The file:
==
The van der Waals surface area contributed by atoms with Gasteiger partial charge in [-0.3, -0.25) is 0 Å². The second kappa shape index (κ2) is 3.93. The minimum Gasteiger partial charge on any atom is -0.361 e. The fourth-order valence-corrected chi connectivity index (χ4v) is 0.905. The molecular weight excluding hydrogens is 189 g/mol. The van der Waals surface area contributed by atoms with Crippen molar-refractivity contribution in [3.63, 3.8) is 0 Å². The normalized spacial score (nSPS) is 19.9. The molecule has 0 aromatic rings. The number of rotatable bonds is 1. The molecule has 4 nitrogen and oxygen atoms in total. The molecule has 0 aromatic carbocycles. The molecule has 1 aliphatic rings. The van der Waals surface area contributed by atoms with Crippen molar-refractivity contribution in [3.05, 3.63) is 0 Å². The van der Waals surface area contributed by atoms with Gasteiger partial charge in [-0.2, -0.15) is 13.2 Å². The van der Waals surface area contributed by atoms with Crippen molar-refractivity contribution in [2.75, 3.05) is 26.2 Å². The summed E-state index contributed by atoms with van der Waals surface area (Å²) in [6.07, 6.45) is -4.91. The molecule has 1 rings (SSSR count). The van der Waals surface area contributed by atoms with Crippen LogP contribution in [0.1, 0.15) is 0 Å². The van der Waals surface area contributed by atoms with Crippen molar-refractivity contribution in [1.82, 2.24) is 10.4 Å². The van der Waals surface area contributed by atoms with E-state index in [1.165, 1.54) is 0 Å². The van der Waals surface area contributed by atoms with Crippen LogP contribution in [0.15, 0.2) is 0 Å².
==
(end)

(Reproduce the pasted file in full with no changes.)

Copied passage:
The van der Waals surface area contributed by atoms with Gasteiger partial charge in [-0.3, -0.25) is 0 Å². The second kappa shape index (κ2) is 3.93. The minimum Gasteiger partial charge on any atom is -0.361 e. The fourth-order valence-corrected chi connectivity index (χ4v) is 0.905. The molecular weight excluding hydrogens is 189 g/mol. The van der Waals surface area contributed by atoms with Crippen molar-refractivity contribution in [3.63, 3.8) is 0 Å². The normalized spacial score (nSPS) is 19.9. The molecule has 0 aromatic rings. The number of rotatable bonds is 1. The molecule has 4 nitrogen and oxygen atoms in total. The molecule has 0 aromatic carbocycles. The molecule has 1 aliphatic rings. The van der Waals surface area contributed by atoms with Crippen molar-refractivity contribution in [3.05, 3.63) is 0 Å². The van der Waals surface area contributed by atoms with Gasteiger partial charge in [-0.2, -0.15) is 13.2 Å². The van der Waals surface area contributed by atoms with Crippen molar-refractivity contribution in [2.75, 3.05) is 26.2 Å². The summed E-state index contributed by atoms with van der Waals surface area (Å²) in [6.07, 6.45) is -4.91. The molecule has 1 rings (SSSR count). The van der Waals surface area contributed by atoms with Crippen LogP contribution in [0.1, 0.15) is 0 Å². The van der Waals surface area contributed by atoms with Crippen molar-refractivity contribution in [1.82, 2.24) is 10.4 Å². The van der Waals surface area contributed by atoms with E-state index in [1.165, 1.54) is 0 Å². The van der Waals surface area contributed by atoms with Crippen LogP contribution in [0.15, 0.2) is 0 Å².